The growing importance of the chief data officer reflects the central role of information in digital business, says Gartner’s research director Alan Duncan.
The rise of the chief data officer (CDO) demonstrates the increasing need for overt leadership of data-driven digital business, as well as the need to champion the value of data assets.
The concept of considering information as an asset is becoming increasingly pervasive. Despite this, the disciplines required to be effective in managing information as an asset and maximising the business value from it are not yet widely practiced.
According to Gartner’s research, the CDO role is still new in the large majority of companies — more than 80 percent assumed the role in the last two years, and 60 percent of current positions were created in 2015.
What does a CDO do?
Whether an aspiring CDO or an executive leader seeking to appoint one, it helps to know what people currently performing this function are responsible for:
• Assuming executive responsibility and accountability for enterprise information assets
• Working with board members and other C-level executives to establish vision and create a culture that treats data as a cross-corporate asset
• Identifying and standardising the use and governance of information in support of the overall global business strategy
• Leading the organisation to produce data insights that help drive strategic and tactical business opportunity, and championing a data-driven, decision-making culture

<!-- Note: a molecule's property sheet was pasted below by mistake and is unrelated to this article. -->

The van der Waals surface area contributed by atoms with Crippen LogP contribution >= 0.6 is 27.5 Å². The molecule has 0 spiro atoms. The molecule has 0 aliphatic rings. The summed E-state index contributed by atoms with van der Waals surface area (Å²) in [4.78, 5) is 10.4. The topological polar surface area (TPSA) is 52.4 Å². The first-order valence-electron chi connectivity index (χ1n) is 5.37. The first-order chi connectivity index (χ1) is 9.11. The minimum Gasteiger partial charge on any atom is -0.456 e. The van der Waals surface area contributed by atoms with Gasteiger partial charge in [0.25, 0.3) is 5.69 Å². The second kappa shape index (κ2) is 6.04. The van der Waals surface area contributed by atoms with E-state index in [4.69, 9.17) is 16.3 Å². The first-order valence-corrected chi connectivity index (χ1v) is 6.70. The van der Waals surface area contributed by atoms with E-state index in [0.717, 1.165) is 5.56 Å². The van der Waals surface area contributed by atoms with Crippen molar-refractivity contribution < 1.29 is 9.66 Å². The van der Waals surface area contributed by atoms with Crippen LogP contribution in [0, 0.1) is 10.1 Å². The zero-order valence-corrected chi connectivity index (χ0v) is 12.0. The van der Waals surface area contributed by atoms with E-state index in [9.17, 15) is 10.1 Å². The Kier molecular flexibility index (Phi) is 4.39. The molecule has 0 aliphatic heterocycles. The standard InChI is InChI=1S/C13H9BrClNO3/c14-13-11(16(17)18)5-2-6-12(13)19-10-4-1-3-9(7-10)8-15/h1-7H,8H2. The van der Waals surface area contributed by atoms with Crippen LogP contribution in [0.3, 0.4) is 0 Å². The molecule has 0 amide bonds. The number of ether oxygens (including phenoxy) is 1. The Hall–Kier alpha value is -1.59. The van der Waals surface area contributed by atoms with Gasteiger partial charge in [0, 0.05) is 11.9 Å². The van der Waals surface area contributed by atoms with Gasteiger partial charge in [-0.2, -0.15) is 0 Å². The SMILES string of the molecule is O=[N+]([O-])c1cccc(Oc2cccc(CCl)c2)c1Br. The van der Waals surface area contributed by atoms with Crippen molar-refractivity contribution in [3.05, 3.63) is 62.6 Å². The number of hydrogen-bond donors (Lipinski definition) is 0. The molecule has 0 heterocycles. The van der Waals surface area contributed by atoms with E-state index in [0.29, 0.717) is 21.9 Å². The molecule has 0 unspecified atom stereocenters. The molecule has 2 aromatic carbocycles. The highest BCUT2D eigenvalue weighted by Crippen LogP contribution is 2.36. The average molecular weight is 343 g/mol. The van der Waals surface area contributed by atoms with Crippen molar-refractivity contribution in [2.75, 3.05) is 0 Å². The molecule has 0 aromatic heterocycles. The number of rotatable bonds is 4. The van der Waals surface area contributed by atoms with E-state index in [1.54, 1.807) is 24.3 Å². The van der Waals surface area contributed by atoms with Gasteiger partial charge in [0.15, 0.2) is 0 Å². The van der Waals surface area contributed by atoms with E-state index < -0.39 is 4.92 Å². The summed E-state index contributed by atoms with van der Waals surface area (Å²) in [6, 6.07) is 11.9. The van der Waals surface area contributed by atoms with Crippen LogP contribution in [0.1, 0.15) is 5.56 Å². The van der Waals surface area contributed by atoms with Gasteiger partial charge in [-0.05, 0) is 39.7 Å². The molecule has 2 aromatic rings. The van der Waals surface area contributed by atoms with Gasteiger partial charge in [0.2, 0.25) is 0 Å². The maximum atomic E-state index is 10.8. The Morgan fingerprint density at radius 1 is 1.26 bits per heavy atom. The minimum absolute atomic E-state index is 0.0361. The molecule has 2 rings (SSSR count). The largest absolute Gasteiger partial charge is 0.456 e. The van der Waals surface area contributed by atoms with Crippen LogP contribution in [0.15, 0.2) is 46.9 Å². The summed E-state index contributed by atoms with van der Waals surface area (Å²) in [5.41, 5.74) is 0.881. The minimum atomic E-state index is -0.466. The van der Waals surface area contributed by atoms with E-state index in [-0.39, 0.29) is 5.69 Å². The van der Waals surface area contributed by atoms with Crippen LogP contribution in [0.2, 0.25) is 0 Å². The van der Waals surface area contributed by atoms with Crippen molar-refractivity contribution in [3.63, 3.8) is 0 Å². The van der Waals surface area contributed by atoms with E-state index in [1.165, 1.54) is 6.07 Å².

Where do CDOs come from?
CDOs’ common work experiences and prior roles include:
• A background in analytics: 63 percent of CDOs globally were in a diverse range of data and analytics roles prior to their current appointment.
• A range of other line-of-business roles such as sales and marketing (16 percent), and finance and operations (10 percent).
• While a degree of technology awareness is required, the CDO is not a technical role. Only 9 percent had a prior position in a traditional IT department.
How to succeed as a CDO
There are three main characteristics that will lead to success in the role. CDOs must:
1. Be the emergent leader for data-driven business
While a relatively new role, the increase in the number of appointed CDOs reflects the rising number of organisations that are taking data and analytics aspects seriously and preparing for them. It’s important to adopt responsibility for ensuring information-based business transformation, value creation, operational efficiency and improved risk management.
2. Be business-centric, data-oriented, analytically minded and culturally aware
Successful CDOs will be able to influence the culture and behaviour of peers and colleagues, pushing the organisation to become more data-driven, information-centric and analytical. As the role matures and demands increase, successful CDOs will recognise the different cultural characteristics needed to highlight the business value of data.
3. Focus on the link between data, analytics, business processes and outcomes
By focusing on these linkages, CDOs will be able to create business relevancy and establish themselves as the catalyst for data-driven business value. There’s a clear opportunity to become the individual within the organisation who identifies, articulates and evangelises the business value of data in support of better business outcomes.